• kallifrissell

The First Limb - The Yamas

The "yamas" or "restraints" are ways of living ethically. They serve as a moral code of conduct for how we interact with the world and beings around us. There are 5 yamas:


1) Ahimsa: to practice ahimsa is to practice non-violence or non-harming. Being kind in our words and actions towards others is a great start, but my understanding of ahimsa is that it's really about starting at the root. Not just being displaying kindness, but also being kind and gentle in our thoughts towards ourselves and others. This isn't something that's entirely natural - we all have unkind thoughts at times. So perhaps ahimsa is the practice of noticing the unkind thoughts that arise and questioning their validity and origin.


2) Satya: Satya is truthfulness, honesty, and integrity. Not only communicating the truth, but also living out our own individual truths - honouring ourselves by stepping into who we are, rather than trying to fit into who we might think we should be. We each have such unique gifts to offer when we have the courage to lean into our truths and be the beautiful beings we are!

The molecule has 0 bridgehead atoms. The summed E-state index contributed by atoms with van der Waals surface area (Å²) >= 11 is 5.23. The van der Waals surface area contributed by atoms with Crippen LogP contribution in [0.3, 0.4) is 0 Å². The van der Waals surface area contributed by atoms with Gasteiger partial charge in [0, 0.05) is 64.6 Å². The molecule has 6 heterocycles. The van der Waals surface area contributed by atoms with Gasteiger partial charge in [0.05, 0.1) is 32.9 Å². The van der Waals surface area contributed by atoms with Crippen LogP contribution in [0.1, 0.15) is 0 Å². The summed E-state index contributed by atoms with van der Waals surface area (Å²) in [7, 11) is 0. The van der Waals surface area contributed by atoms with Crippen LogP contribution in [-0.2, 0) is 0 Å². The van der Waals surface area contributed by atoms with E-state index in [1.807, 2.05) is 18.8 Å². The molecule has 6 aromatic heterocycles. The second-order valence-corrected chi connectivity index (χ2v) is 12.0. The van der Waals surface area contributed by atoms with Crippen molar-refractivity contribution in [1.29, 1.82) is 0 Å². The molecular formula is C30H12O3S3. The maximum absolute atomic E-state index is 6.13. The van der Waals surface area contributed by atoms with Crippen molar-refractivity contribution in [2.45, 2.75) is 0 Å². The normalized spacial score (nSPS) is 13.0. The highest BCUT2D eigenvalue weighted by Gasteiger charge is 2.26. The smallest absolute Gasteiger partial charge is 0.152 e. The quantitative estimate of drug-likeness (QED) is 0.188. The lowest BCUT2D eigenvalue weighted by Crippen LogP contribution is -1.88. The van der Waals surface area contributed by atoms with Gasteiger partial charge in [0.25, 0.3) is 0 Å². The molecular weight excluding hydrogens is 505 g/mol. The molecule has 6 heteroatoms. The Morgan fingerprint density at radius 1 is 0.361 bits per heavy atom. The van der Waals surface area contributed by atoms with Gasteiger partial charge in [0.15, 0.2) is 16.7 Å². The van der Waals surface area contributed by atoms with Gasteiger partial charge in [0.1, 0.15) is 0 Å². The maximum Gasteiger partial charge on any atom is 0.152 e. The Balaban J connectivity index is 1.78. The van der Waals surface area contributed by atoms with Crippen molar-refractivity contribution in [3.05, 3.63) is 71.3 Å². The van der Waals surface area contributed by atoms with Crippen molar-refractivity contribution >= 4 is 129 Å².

3) Asteya: This is the practice of non-stealing. This might include not taking what is not yours, being mindful of what belongs to or may be valuable to another (ie: space, time), and giving credit where credit is due.


4) Brachmacharya: Brachmacharya is moderation of the senses, and living a life of non-excess. This is about being aware of what energies we are taking in and consuming - this might be sound, substance, or sensation. For example - developing a balance between silence and stimuli on your way to or from work. Perhaps you are a person who automatically turns on the radio in the car. What happens if you experiment with listening to silence? When we turn down the volume on a given stimulus, what other sensations come to the surface?


5) Aparigraha: Non-possessiveness and non-greediness. This is the practice of sitting with what we have, content. It's my understanding that aparigraha is the practice of pausing to notice the sense of fullness that already exists, prior to indulging further in a craving to purchase, participate in, or consume.


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